Vitamin B12 is important for several body functions

Vitamin B12, also known as cobalamin, is a water-soluble vitamin essential for various body functions. It plays an important role in DNA synthesis, neurological function, red blood cell production, and overall energy metabolism. Despite its importance, many people around the world still suffer from vitamin B12 deficiency, a condition that can have serious health consequences. Many people are unable to maintain vitamin B12 levels in their bodies even after taking supplements. Below are some reasons that may help you understand why this happens.

Nutritional deficiency

One of the main reasons for vitamin B12 deficiency is a poor diet. Vitamin B12 is found naturally in animal products such as meat, fish, eggs and milk. Vegetarians and vegans, who avoid or limit their consumption of animal products, are especially at risk. Over time, diets lacking these sources of vitamin B12 can lead to deficiency.

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Diseases that interfere with vitamin B12 absorption

Even if an individual’s diet contains adequate amounts of vitamin B12, malabsorption disorders can hinder the absorption of this important nutrient. Conditions such as pernicious anemia, atrophic gastritis, and celiac disease can cause damage to the stomach or small intestine, reducing the body’s ability to effectively absorb vitamin B12. People with these conditions often need special treatment or dietary supplements to maintain B12 levels.

Insufficient stomach acid

Stomach acid plays an important role in releasing vitamin B12 from food, allowing it to bind to intrinsic factor, a glycoprotein in the stomach. This complex is essential for absorption in the small intestine. Conditions that reduce stomach acid, such as acid reflux or certain medications, can interfere with this process and lead to vitamin B12 deficiency.

Gastrointestinal surgery

People who have undergone gastrointestinal surgery, especially weight loss procedures, may be at higher risk of vitamin B12 deficiency. This is because parts of the stomach and small intestine may be altered or removed during surgery, reducing the body’s ability to absorb vitamin B12.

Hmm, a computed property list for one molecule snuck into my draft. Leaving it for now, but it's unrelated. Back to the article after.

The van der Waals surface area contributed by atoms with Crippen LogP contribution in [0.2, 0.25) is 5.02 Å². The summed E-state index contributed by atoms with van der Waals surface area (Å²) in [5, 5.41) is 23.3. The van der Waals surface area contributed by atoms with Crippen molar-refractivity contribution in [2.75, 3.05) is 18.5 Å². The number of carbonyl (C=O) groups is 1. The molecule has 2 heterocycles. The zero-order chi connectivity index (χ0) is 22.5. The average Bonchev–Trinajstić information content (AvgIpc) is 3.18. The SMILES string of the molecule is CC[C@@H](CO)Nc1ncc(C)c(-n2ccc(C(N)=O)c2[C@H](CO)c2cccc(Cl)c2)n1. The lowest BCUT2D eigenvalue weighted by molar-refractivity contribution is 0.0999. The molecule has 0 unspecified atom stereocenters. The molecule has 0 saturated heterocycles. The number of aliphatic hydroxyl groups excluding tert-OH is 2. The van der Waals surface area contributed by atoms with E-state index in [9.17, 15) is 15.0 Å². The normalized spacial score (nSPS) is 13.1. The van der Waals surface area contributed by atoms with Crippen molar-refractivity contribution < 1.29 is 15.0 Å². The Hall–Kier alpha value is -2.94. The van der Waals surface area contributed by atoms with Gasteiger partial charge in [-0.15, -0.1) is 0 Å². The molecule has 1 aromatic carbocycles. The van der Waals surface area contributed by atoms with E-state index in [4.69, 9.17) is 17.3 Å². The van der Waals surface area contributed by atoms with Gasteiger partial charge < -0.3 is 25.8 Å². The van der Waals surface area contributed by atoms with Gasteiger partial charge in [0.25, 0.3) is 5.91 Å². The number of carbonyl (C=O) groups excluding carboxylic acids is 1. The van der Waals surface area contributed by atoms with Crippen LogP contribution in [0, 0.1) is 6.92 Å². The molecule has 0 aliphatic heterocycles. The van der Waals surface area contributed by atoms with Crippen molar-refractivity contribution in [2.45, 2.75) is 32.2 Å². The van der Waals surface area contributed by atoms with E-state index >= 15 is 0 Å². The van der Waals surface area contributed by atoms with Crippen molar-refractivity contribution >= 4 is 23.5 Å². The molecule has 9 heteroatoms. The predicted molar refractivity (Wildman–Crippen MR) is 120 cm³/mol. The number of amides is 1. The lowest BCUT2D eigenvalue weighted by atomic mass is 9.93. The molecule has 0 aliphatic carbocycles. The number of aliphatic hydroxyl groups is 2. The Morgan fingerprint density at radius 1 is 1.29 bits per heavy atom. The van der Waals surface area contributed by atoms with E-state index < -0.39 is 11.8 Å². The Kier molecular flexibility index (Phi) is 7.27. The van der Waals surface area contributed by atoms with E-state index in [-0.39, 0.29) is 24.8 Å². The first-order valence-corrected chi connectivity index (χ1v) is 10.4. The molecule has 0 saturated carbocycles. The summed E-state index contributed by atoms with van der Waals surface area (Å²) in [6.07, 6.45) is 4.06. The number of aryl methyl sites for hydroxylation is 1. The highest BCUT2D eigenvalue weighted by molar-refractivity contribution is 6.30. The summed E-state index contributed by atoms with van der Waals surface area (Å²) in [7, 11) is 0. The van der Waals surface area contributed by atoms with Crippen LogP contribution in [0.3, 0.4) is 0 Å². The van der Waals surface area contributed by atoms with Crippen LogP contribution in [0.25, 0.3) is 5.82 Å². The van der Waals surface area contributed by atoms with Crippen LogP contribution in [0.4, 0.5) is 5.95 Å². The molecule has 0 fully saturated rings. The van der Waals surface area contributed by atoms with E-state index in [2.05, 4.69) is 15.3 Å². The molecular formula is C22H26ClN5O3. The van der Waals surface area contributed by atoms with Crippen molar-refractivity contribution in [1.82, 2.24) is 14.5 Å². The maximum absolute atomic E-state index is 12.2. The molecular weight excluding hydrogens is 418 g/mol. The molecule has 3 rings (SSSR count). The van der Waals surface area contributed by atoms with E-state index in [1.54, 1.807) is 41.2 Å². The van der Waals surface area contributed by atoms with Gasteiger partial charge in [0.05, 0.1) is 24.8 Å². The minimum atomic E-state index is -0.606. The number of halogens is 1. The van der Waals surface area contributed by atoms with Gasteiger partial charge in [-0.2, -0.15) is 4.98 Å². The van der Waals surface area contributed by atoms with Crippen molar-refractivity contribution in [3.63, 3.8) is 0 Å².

Certain medications

Some medications can interfere with the body’s ability to absorb vitamin B12. Proton pump inhibitors (PPIs), commonly prescribed for acid reflux, and metformin, a medication used to control diabetes, have been linked to reduced B12 absorption. People taking these medications for long periods of time should be monitored for possible deficiency and may need supplementation.

Old age

Elderly people are more susceptible to vitamin B12 deficiency due to many different factors. As people age, their stomach lining can become thinner, leading to reduced acid production. Additionally, many older adults have difficulty absorbing B12 from their diet. Regular screening and supplementation are often recommended for older adults.


Alcohol consumption

Drinking too much alcohol can lead to a higher risk of vitamin B12 deficiency. Alcohol can damage the stomach lining and reduce its ability to release intrinsic factor. It can also affect the liver, which is essential for storing and releasing vitamin B12. Therefore, chronic alcohol abuse may worsen the deficiency.

Signs of Vitamin B12 deficiency

Vitamin B12 deficiency can cause many consequences, including anemia, neurological disorders, fatigue, weakness and cognitive impairment. If left untreated, it can lead to serious and irreversible damage to the nervous system. Pregnant women with a B12 deficiency may experience complications during pregnancy and developmental problems in their children.

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Some genetic factors

In some cases, genetic factors may contribute to vitamin B12 deficiency. Certain genetic conditions, such as congenital pernicious anemia, affect the body’s ability to produce intrinsic factor or absorb vitamin B12 effectively. These individuals may require lifelong supplementation.